Only two things are certain in life: death and taxes.
Taxes have been a source of contention between people and their governments since the dawn of civilization. Some people want to pay more taxes in exchange for more benefits, while others don’t want to pay them at all.
Regardless of your feelings about taxes, if you live in a civilization, you are going to have to pay them.
You might be tempted to simply not file your taxes. Even if you’re rich and famous, the tax man will come for you.
If you’re curious about what happens if you don’t pay taxes, keep reading. We’ll break down some of the potential consequences of failing to pay your taxes.
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What Happens if You Don’t Pay Taxes?
The consequences that you could face if you don’t pay your taxes are much worse than any benefit you could experience. Note that not all of the possible consequences will apply to each tax evader because each individual situation is different.
Keep reading to learn more about what could happen if you don’t pay taxes.
There is a difference between failing to file your taxes and failing to pay them.
If you don’t even file your taxes, you will be assessed a penalty. This amount is usually 5% of the tax amount owed, up to five months past the filing deadline.
The minimum penalty is either $135 or 100% of the amount you owe, whichever is less.
If you do file but don’t pay, you’ll be charged a penalty as well as incur interest on the amount owed.
If you don’t pay your taxes, you will pay interest in addition to penalty fees.
The IRS does not have the ability to waive interest, so you won’t be getting out of paying. The interest rate will be determined by the current federal short term rate plus an additional 3%.
This comes out to between 4-6% interest.
Mail from the IRS
If you owe the IRS, they are going to start contacting you, usually via mail.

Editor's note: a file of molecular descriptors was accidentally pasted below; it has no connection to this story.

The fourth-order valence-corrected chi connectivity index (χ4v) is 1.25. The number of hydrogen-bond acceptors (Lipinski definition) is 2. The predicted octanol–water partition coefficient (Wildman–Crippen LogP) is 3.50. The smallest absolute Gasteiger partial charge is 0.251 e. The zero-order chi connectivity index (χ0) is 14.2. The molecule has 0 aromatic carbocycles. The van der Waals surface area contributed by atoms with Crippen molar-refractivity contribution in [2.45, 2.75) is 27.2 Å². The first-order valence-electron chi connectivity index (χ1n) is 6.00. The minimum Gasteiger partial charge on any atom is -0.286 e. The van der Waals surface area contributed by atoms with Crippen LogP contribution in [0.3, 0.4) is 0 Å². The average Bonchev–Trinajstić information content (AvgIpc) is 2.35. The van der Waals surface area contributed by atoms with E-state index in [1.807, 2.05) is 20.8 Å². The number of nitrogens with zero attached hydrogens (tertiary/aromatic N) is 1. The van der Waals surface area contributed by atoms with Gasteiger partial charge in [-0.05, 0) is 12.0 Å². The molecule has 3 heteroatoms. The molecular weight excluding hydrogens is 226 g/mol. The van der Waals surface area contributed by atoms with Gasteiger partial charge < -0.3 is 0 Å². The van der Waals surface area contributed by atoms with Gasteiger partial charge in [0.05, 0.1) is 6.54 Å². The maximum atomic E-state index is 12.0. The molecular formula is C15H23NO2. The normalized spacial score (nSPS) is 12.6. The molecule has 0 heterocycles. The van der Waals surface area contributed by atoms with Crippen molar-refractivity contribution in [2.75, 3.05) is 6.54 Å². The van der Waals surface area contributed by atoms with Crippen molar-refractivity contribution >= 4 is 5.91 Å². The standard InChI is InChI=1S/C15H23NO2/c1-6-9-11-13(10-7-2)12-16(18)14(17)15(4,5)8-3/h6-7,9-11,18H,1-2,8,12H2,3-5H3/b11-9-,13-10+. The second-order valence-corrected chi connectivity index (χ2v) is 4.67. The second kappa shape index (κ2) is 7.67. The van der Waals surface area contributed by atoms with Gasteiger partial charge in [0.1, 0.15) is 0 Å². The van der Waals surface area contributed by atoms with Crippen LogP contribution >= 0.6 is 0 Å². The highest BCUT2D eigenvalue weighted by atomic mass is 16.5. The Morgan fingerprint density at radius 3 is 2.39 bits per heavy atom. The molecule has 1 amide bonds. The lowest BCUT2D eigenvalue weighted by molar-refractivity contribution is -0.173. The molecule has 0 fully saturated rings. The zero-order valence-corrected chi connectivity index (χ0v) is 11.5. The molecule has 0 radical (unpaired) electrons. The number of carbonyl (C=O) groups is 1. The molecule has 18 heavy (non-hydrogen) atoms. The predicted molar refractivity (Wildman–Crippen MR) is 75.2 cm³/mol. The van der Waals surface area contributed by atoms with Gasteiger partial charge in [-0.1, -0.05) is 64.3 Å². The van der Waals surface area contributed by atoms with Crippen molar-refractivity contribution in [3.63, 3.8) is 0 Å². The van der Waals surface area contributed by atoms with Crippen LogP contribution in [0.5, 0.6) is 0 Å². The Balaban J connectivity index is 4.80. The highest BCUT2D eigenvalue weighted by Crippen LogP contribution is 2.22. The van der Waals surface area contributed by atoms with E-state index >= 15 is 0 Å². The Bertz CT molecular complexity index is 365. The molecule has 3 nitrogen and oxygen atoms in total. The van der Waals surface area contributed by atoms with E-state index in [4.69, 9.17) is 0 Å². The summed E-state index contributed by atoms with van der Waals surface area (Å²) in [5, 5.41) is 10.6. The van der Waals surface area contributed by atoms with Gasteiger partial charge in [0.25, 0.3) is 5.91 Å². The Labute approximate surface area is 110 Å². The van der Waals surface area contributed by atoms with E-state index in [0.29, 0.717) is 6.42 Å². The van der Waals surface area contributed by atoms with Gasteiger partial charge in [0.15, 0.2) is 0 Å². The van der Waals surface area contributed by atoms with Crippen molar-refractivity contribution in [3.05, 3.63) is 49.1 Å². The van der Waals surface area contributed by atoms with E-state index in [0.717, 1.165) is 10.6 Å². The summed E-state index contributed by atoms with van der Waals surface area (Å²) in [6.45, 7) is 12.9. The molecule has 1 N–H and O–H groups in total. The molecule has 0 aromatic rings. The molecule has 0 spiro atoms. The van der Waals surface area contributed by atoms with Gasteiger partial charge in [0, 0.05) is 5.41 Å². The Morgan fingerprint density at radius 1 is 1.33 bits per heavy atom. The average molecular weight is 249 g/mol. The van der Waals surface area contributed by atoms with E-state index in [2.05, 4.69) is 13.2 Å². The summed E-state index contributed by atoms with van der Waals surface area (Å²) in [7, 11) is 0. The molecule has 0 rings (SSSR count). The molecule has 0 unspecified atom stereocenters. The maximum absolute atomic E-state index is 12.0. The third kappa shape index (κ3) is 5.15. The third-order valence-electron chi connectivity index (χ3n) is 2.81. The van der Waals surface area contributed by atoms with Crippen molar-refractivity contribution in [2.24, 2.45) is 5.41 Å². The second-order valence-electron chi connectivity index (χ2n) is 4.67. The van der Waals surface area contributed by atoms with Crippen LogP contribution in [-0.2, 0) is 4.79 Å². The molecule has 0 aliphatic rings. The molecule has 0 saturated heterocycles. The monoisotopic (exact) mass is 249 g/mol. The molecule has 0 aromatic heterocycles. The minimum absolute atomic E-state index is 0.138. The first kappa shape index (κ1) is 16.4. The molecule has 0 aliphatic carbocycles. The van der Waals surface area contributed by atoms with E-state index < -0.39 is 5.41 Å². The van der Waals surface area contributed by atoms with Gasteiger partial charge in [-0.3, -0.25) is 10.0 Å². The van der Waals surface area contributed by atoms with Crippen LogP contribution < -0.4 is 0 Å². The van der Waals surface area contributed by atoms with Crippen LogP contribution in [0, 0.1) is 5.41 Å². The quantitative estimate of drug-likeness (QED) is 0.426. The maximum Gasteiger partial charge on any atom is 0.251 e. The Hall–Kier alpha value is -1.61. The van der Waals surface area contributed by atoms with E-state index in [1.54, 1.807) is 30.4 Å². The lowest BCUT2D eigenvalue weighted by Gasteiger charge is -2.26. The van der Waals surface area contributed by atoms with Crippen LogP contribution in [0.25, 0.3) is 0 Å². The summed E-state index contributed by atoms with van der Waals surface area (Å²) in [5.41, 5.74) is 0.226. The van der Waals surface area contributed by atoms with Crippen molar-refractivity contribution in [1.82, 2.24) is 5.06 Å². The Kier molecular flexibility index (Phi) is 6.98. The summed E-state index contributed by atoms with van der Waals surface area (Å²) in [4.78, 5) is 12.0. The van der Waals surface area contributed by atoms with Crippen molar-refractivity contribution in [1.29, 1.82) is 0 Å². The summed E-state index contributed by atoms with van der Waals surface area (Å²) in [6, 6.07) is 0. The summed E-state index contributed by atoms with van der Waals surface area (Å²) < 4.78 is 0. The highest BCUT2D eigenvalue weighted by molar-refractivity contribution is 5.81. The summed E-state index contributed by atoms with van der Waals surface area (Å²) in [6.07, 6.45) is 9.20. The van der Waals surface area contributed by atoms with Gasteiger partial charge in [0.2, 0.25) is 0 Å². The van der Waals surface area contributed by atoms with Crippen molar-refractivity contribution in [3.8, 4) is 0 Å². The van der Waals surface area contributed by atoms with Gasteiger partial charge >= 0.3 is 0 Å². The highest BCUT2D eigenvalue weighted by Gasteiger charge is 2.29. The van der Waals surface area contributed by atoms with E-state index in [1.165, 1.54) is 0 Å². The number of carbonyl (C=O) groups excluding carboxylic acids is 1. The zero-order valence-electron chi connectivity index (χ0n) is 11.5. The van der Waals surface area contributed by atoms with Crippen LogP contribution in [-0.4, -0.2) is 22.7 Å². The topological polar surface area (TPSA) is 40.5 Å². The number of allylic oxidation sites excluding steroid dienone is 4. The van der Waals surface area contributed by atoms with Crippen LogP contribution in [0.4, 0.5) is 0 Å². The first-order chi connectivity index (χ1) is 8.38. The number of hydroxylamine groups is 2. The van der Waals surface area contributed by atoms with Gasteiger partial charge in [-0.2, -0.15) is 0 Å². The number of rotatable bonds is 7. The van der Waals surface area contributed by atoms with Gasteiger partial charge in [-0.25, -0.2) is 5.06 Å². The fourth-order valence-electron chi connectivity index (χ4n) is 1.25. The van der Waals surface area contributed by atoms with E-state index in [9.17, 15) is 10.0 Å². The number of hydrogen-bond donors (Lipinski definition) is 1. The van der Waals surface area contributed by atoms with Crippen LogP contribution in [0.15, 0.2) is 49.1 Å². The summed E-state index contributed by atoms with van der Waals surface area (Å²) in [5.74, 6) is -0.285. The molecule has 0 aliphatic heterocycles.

This is their first step before they take action to collect what they are owed from you. The IRS will give you several chances to pay what you owe before things get ugly.
Ignoring their communication will put you in a worse position. Don’t ignore these letters.
They require a timely response. Your best course of action at this time is to respond to the IRS and explain your situation and arrange to pay what you owe.
Losing Your Refund
If you owe the IRS, they are not going to give you any money, even if it’s owed to you.
For example, if you owe money from a previous year but did file this year and are owed a refund, the IRS will keep your refund and apply it to the amount owed.
They will not give you a refund until you settle your tax debt.
The Federal Payment Levy Program
This is a federal program that allows the IRS to come after some of your assets.
Of course, they must notify you first, but if you fail to respond, some of your assets are vulnerable. There are restrictions on what they can take.
They can’t take work tools, benefits paid to your children, or prevent you from earning money. They can, however, take your benefits including social security.
The IRS can have a lien against your property.
The lien is a declaration of the IRS’s claim to your property with regard to your other creditors. The lien is public and can be filed to other creditors, landlords, and employers.
If you receive a notice of a lien on your property from the IRS, do not ignore it.
Lowered Credit Score
If you owe money to the IRS or have a tax lien, the debt will be reflected on your credit report and will negatively impact your credit score.
Tax debt is not considered good debt. Basically, failing to pay your taxes could cause long term damage to your credit score and financial outlook.
As discussed above, an IRS lien is their claim to your property. The IRS can also levy, or take your property.
They can take your house, your car, your income, or your bank account. They will sell whatever assets they can.
If you can prove economic hardship and that a levy would prevent you from meeting basic living expenses, you might not be subject to having certain assets seized. Check out these reviews for help resolving your debt if you are experiencing hardship.
The IRS might summon you to appear in front of an IRS officer to present your documents and records and possibly testify.
They can also summon record keepers from financial institutions you use or third party persons with information about your finances to provide information about your case without telling you.
Going to Jail
This is usually the biggest concern people have about not paying their taxes.
While the chances of going to jail for not paying your taxes is low, it is possible. If you have good intentions and have simply made a mistake, you are probably in the clear.
If you have clearly attempted to defraud the government and there is a pattern of wrongdoing and dishonesty, the IRS may pursue jail time.
Paying Your Taxes
Now that you know what happens if you don’t pay taxes, hopefully you won’t have to find out for yourself.
In almost every case, paying your taxes right away is the best case scenario. If you truly can’t afford to pay your taxes, contact the IRS as soon as possible to establish a line of communication.
If you owe the IRS, consider hiring a tax attorney.
For more lifestyle advice, check out our blog.